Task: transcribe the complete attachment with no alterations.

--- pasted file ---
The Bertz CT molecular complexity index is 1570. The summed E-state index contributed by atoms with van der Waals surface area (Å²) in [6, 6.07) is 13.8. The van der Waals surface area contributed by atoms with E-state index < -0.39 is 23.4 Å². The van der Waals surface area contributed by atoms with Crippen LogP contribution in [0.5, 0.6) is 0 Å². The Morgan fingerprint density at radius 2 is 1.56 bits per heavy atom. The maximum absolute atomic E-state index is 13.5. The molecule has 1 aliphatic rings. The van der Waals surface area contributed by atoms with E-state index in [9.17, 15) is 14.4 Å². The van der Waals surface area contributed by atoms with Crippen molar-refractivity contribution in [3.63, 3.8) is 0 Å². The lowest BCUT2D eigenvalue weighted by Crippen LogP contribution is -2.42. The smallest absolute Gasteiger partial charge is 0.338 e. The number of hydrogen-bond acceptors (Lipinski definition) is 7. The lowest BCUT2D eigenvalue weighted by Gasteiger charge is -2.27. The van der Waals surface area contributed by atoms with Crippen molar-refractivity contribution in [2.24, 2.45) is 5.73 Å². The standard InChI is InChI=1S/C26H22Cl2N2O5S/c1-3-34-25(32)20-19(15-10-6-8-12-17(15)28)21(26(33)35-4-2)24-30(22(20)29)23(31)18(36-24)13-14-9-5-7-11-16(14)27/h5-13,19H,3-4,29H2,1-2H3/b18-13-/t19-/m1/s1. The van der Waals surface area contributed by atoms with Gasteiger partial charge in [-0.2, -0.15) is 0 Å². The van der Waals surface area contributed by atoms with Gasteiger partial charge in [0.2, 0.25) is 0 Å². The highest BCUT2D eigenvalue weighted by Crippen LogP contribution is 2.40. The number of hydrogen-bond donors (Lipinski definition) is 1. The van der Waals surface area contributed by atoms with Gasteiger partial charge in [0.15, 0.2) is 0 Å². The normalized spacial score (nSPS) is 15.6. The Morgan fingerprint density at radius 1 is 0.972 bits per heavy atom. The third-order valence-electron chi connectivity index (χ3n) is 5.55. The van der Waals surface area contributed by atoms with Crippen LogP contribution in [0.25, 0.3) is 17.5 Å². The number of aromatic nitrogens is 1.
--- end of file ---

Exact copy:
The Bertz CT molecular complexity index is 1570. The summed E-state index contributed by atoms with van der Waals surface area (Å²) in [6, 6.07) is 13.8. The van der Waals surface area contributed by atoms with E-state index < -0.39 is 23.4 Å². The van der Waals surface area contributed by atoms with Crippen LogP contribution in [0.5, 0.6) is 0 Å². The Morgan fingerprint density at radius 2 is 1.56 bits per heavy atom. The maximum absolute atomic E-state index is 13.5. The molecule has 1 aliphatic rings. The van der Waals surface area contributed by atoms with E-state index in [9.17, 15) is 14.4 Å². The van der Waals surface area contributed by atoms with Crippen molar-refractivity contribution in [3.63, 3.8) is 0 Å². The lowest BCUT2D eigenvalue weighted by Crippen LogP contribution is -2.42. The smallest absolute Gasteiger partial charge is 0.338 e. The number of hydrogen-bond acceptors (Lipinski definition) is 7. The lowest BCUT2D eigenvalue weighted by Gasteiger charge is -2.27. The van der Waals surface area contributed by atoms with Crippen molar-refractivity contribution in [2.24, 2.45) is 5.73 Å². The standard InChI is InChI=1S/C26H22Cl2N2O5S/c1-3-34-25(32)20-19(15-10-6-8-12-17(15)28)21(26(33)35-4-2)24-30(22(20)29)23(31)18(36-24)13-14-9-5-7-11-16(14)27/h5-13,19H,3-4,29H2,1-2H3/b18-13-/t19-/m1/s1. The van der Waals surface area contributed by atoms with Gasteiger partial charge in [-0.2, -0.15) is 0 Å². The van der Waals surface area contributed by atoms with Gasteiger partial charge in [0.2, 0.25) is 0 Å². The highest BCUT2D eigenvalue weighted by Crippen LogP contribution is 2.40. The number of hydrogen-bond donors (Lipinski definition) is 1. The van der Waals surface area contributed by atoms with Gasteiger partial charge in [0.15, 0.2) is 0 Å². The normalized spacial score (nSPS) is 15.6. The Morgan fingerprint density at radius 1 is 0.972 bits per heavy atom. The third-order valence-electron chi connectivity index (χ3n) is 5.55. The van der Waals surface area contributed by atoms with Crippen LogP contribution in [0.25, 0.3) is 17.5 Å². The number of aromatic nitrogens is 1.